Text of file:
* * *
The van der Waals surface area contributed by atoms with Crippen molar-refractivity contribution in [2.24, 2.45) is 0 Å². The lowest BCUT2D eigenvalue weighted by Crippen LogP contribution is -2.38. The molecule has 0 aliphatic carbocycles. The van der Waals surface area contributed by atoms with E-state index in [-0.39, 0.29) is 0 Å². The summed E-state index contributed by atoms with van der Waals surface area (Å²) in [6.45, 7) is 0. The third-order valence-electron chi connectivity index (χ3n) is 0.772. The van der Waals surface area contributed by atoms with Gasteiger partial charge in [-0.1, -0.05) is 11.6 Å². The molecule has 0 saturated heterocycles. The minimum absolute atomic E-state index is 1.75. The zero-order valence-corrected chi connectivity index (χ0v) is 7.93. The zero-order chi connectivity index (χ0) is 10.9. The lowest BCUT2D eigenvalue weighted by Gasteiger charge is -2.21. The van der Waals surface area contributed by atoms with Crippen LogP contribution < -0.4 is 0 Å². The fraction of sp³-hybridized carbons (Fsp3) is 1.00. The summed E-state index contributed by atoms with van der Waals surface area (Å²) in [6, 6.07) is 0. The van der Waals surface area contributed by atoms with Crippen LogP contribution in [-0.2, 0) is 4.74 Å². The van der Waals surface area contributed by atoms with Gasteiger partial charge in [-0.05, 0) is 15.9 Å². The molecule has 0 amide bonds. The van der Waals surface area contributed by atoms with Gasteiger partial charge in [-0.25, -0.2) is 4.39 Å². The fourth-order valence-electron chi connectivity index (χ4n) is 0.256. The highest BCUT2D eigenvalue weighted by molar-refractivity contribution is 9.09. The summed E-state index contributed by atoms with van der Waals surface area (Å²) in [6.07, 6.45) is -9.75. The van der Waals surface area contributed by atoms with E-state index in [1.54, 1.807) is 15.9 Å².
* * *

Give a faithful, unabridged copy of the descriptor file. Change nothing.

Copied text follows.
The van der Waals surface area contributed by atoms with Crippen molar-refractivity contribution in [2.24, 2.45) is 0 Å². The lowest BCUT2D eigenvalue weighted by Crippen LogP contribution is -2.38. The molecule has 0 aliphatic carbocycles. The van der Waals surface area contributed by atoms with E-state index in [-0.39, 0.29) is 0 Å². The summed E-state index contributed by atoms with van der Waals surface area (Å²) in [6.45, 7) is 0. The third-order valence-electron chi connectivity index (χ3n) is 0.772. The van der Waals surface area contributed by atoms with Gasteiger partial charge in [-0.1, -0.05) is 11.6 Å². The molecule has 0 saturated heterocycles. The minimum absolute atomic E-state index is 1.75. The zero-order valence-corrected chi connectivity index (χ0v) is 7.93. The zero-order chi connectivity index (χ0) is 10.9. The lowest BCUT2D eigenvalue weighted by Gasteiger charge is -2.21. The van der Waals surface area contributed by atoms with Crippen LogP contribution < -0.4 is 0 Å². The fraction of sp³-hybridized carbons (Fsp3) is 1.00. The summed E-state index contributed by atoms with van der Waals surface area (Å²) in [6, 6.07) is 0. The van der Waals surface area contributed by atoms with Crippen LogP contribution in [-0.2, 0) is 4.74 Å². The van der Waals surface area contributed by atoms with Gasteiger partial charge in [-0.05, 0) is 15.9 Å². The molecule has 0 amide bonds. The van der Waals surface area contributed by atoms with Gasteiger partial charge in [-0.25, -0.2) is 4.39 Å². The fourth-order valence-electron chi connectivity index (χ4n) is 0.256. The highest BCUT2D eigenvalue weighted by molar-refractivity contribution is 9.09. The summed E-state index contributed by atoms with van der Waals surface area (Å²) in [6.07, 6.45) is -9.75. The van der Waals surface area contributed by atoms with E-state index in [1.54, 1.807) is 15.9 Å².